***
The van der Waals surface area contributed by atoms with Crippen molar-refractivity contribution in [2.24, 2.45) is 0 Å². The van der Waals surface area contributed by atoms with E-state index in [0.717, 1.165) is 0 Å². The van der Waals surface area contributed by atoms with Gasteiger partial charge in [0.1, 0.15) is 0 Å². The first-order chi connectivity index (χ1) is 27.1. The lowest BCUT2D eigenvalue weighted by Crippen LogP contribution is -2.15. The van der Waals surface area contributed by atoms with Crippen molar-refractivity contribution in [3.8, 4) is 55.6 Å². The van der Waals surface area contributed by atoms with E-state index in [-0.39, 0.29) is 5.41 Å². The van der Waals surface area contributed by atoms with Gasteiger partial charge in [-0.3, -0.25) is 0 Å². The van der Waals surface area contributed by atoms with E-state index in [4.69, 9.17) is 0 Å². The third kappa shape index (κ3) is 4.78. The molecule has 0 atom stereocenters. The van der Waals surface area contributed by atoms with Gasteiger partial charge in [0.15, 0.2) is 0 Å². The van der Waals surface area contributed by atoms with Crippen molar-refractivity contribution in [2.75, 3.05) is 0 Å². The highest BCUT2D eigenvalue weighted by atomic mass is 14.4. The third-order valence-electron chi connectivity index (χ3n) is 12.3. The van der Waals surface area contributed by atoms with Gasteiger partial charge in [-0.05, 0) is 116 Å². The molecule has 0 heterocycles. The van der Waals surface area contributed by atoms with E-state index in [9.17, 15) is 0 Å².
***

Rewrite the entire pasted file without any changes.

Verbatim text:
The van der Waals surface area contributed by atoms with Crippen molar-refractivity contribution in [2.24, 2.45) is 0 Å². The van der Waals surface area contributed by atoms with E-state index in [0.717, 1.165) is 0 Å². The van der Waals surface area contributed by atoms with Gasteiger partial charge in [0.1, 0.15) is 0 Å². The first-order chi connectivity index (χ1) is 27.1. The lowest BCUT2D eigenvalue weighted by Crippen LogP contribution is -2.15. The van der Waals surface area contributed by atoms with Crippen molar-refractivity contribution in [3.8, 4) is 55.6 Å². The van der Waals surface area contributed by atoms with E-state index in [-0.39, 0.29) is 5.41 Å². The van der Waals surface area contributed by atoms with Gasteiger partial charge in [-0.3, -0.25) is 0 Å². The van der Waals surface area contributed by atoms with E-state index in [4.69, 9.17) is 0 Å². The third kappa shape index (κ3) is 4.78. The molecule has 0 atom stereocenters. The van der Waals surface area contributed by atoms with Gasteiger partial charge in [0.15, 0.2) is 0 Å². The van der Waals surface area contributed by atoms with Crippen molar-refractivity contribution in [2.75, 3.05) is 0 Å². The highest BCUT2D eigenvalue weighted by atomic mass is 14.4. The third-order valence-electron chi connectivity index (χ3n) is 12.3. The van der Waals surface area contributed by atoms with Gasteiger partial charge in [-0.05, 0) is 116 Å². The molecule has 0 heterocycles. The van der Waals surface area contributed by atoms with E-state index in [9.17, 15) is 0 Å².